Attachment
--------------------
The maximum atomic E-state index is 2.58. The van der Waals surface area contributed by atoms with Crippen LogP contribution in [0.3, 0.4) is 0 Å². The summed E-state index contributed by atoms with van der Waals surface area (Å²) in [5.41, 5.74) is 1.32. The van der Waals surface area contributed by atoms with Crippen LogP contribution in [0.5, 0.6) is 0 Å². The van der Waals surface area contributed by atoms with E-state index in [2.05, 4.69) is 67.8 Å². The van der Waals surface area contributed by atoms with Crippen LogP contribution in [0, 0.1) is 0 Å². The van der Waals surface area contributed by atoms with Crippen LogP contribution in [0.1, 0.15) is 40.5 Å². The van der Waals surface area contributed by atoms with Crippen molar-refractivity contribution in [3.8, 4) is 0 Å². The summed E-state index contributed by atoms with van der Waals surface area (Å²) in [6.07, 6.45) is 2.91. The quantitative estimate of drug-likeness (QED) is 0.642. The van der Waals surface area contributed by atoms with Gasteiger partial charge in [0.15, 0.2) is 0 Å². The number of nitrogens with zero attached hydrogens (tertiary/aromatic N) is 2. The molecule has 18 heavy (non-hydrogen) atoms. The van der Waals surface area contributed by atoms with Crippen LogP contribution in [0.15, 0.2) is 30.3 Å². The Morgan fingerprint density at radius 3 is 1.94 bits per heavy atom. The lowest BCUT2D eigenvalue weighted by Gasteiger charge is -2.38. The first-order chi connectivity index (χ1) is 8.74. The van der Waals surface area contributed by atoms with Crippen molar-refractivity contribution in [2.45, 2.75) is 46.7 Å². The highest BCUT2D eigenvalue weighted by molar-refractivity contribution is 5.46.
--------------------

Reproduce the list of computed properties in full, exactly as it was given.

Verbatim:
The maximum atomic E-state index is 2.58. The van der Waals surface area contributed by atoms with Crippen LogP contribution in [0.3, 0.4) is 0 Å². The summed E-state index contributed by atoms with van der Waals surface area (Å²) in [5.41, 5.74) is 1.32. The van der Waals surface area contributed by atoms with Crippen LogP contribution in [0.5, 0.6) is 0 Å². The van der Waals surface area contributed by atoms with E-state index in [2.05, 4.69) is 67.8 Å². The van der Waals surface area contributed by atoms with Crippen LogP contribution in [0, 0.1) is 0 Å². The van der Waals surface area contributed by atoms with Crippen LogP contribution in [0.1, 0.15) is 40.5 Å². The van der Waals surface area contributed by atoms with Crippen molar-refractivity contribution in [3.8, 4) is 0 Å². The summed E-state index contributed by atoms with van der Waals surface area (Å²) in [6.07, 6.45) is 2.91. The quantitative estimate of drug-likeness (QED) is 0.642. The van der Waals surface area contributed by atoms with Gasteiger partial charge in [0.15, 0.2) is 0 Å². The number of nitrogens with zero attached hydrogens (tertiary/aromatic N) is 2. The molecule has 18 heavy (non-hydrogen) atoms. The van der Waals surface area contributed by atoms with Crippen LogP contribution in [0.15, 0.2) is 30.3 Å². The Morgan fingerprint density at radius 3 is 1.94 bits per heavy atom. The lowest BCUT2D eigenvalue weighted by Gasteiger charge is -2.38. The first-order chi connectivity index (χ1) is 8.74. The van der Waals surface area contributed by atoms with Crippen molar-refractivity contribution in [2.45, 2.75) is 46.7 Å². The highest BCUT2D eigenvalue weighted by molar-refractivity contribution is 5.46.